In the years leading up to the transposition of the IORP II Directive (Directive) into Irish law, the investment rules in the Directive were something of a hot topic. The Directive makes numerous references to pension investing on the basis of Environment Social and Governance (ESG) factors. During the pre-transposition years, we experienced a rapidly growing awareness of the importance of socially responsible investing. The European Union (Occupational Pension Schemes) Regulations 2021 (Regulations) bring about a number of important, though well-anticipated changes to the investing landscape for trustees. The Pensions Authority’s (Authority) Draft Code of Practice for Trustees of Occupational Pension Schemes and Trust Retirement Annuity Contracts (Trust RACs) (Draft Code), as currently drafted, provides additional details on the practical aspects of the new investment rules.
Statement of Investment Process
The Draft Code provides that trustees must put in place a written statement (Statement) that covers the governance process for agreeing on and implementing investment objectives and strategy. The Statement must define the trustees’ investment objectives in quantitative and qualitative terms. As with many of the policy documents referred to in the Draft Code, the Statement must be reviewed once every three years, or where an amendment to the investment process has been agreed by the trustees. The requirement to prepare the Statement will be separate from trustees’ obligation to prepare a Statement of Investment Policy Principles. A list of specific considerations is also provided for both defined benefit (DB) and defined contribution (DC) schemes that must be included in the Statement and utilised when investment decisions are being made by the trustees.
Investment Objectives and Strategy
The Draft Code states that DB scheme trustees must specify in writing the quantitative targets for the scheme’s investment returns and risk tolerances. For DC schemes, these targets are to be defined separately for each investment choice available to members. It also provides that the investment strategy for each scheme type must be written in jargon-free English and the stated objectives must be “specific, quantifiable and verifiable”.
Implementation of the Objectives and Strategy
For DB schemes, implementation of the agreed investment objectives and strategy will be applicable to the scheme as a whole. However, for DC schemes, implementation will be separate for each investment choice available to members including the default investment strategy. The numbers of investment managers and mandates should be appropriate for the scheme’s size and complexity. Investment managers must be appointed on the basis of written criteria prepared in advance by the trustees. The criteria must include an acceptable level of investment manager fees for the scheme.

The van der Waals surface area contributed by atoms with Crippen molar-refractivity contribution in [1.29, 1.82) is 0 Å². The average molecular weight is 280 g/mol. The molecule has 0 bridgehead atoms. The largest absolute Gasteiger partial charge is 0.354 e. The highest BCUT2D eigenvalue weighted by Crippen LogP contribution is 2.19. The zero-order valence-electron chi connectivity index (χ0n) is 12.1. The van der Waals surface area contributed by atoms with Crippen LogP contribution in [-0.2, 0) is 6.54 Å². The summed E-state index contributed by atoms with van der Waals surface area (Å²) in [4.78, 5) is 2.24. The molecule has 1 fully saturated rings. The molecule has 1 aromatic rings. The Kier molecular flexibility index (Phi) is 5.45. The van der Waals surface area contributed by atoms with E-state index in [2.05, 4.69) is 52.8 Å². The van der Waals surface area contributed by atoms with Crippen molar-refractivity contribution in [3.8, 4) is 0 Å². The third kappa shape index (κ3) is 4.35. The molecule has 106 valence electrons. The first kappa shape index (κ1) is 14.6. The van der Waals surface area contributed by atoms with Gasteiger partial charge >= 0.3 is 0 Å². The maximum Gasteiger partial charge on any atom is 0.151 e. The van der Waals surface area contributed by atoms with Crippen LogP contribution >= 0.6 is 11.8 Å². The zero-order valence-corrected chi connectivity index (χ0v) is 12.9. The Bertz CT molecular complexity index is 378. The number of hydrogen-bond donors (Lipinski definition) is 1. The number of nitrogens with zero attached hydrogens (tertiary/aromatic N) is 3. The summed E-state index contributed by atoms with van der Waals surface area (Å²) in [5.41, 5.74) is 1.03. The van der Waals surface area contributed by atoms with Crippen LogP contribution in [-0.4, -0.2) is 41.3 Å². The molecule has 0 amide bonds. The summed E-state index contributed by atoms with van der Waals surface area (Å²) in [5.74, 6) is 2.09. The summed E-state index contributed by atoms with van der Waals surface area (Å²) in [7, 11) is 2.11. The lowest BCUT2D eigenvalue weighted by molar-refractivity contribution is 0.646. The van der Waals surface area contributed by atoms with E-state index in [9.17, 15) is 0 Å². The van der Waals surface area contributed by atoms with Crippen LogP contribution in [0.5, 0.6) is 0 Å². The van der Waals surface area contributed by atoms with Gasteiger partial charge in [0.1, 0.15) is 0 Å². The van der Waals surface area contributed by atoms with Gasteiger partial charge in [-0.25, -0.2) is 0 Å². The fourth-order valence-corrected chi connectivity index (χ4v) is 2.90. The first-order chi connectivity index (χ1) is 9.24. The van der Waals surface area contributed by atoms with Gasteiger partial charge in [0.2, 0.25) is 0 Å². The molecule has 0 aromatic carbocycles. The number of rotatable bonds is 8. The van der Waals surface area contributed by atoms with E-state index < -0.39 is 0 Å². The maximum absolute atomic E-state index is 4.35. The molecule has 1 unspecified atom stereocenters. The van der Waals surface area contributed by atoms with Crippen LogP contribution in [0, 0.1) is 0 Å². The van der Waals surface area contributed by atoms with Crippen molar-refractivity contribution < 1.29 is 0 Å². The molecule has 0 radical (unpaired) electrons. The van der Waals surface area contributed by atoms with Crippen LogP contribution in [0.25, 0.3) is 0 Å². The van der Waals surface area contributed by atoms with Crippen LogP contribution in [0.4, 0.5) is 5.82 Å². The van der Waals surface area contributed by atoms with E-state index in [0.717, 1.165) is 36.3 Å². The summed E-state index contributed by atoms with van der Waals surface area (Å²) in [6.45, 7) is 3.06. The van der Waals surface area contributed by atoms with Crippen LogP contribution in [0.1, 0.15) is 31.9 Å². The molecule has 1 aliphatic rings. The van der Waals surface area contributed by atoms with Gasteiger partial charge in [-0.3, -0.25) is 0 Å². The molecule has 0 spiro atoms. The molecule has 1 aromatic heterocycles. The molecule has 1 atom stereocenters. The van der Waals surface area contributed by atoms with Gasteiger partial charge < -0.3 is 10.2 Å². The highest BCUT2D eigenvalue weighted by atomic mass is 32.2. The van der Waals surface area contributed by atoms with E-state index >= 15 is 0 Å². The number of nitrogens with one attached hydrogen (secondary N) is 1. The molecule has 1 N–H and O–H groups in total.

Unsurprisingly, the draft code states that there must be a written contract in place for every investment manager appointed and refers to the outsourcing agreement requirements located elsewhere in the Draft Code. A list of provisions that must be included in the investment manager contract is also provided for. The contract must not contain any provision which limits the trustees’ ability to obtain relevant information from the investment manager or a provision that impairs the trustee’s discretion to review and replace the investment manager.
Performance and Asset Safekeeping
Trustees must carry out regular performance reviews of investment managers which must be documented. Where an investment manager is retained, the trustees must also document the reasons for their retention. Where trustees choose to appoint a depositary for the safekeeping of assets, this appointment must be made by written contract. The performance of the depositary must be reviewed annually with a critical review carried out every three years. At this point, the services of the depositary must be compared with other depositaries in the marketplace.
The Draft Code is silent on the application of the Regulations investment rules to one member arrangements. This was an area that generated much concern amongst trustees and providers before the Regulations were published. There remains a good deal of uncertainty at present. However, the Authority has confirmed that it will issue a further information note that deals with the Regulations for one-member arrangements later in the year.